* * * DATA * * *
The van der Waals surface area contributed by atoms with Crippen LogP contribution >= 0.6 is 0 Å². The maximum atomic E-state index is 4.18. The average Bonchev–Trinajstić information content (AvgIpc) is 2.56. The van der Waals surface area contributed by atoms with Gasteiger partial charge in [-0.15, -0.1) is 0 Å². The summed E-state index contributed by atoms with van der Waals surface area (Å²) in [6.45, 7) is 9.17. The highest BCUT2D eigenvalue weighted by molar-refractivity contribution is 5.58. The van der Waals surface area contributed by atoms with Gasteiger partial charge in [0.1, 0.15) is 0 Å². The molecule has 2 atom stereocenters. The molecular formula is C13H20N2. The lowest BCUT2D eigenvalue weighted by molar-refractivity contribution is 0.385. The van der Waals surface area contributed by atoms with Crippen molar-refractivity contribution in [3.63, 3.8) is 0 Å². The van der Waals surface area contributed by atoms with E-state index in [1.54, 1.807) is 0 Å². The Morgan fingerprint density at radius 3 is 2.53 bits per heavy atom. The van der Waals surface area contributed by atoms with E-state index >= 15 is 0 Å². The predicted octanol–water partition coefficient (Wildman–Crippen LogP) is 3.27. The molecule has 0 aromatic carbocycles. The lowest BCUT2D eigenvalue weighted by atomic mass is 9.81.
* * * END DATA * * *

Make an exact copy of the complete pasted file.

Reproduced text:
The van der Waals surface area contributed by atoms with Crippen LogP contribution >= 0.6 is 0 Å². The maximum atomic E-state index is 4.18. The average Bonchev–Trinajstić information content (AvgIpc) is 2.56. The van der Waals surface area contributed by atoms with Gasteiger partial charge in [-0.15, -0.1) is 0 Å². The summed E-state index contributed by atoms with van der Waals surface area (Å²) in [6.45, 7) is 9.17. The highest BCUT2D eigenvalue weighted by molar-refractivity contribution is 5.58. The van der Waals surface area contributed by atoms with Gasteiger partial charge in [0.1, 0.15) is 0 Å². The molecule has 2 atom stereocenters. The molecular formula is C13H20N2. The lowest BCUT2D eigenvalue weighted by molar-refractivity contribution is 0.385. The van der Waals surface area contributed by atoms with Crippen molar-refractivity contribution in [3.63, 3.8) is 0 Å². The van der Waals surface area contributed by atoms with E-state index in [1.54, 1.807) is 0 Å². The Morgan fingerprint density at radius 3 is 2.53 bits per heavy atom. The van der Waals surface area contributed by atoms with E-state index >= 15 is 0 Å². The predicted octanol–water partition coefficient (Wildman–Crippen LogP) is 3.27. The molecule has 0 aromatic carbocycles. The lowest BCUT2D eigenvalue weighted by atomic mass is 9.81.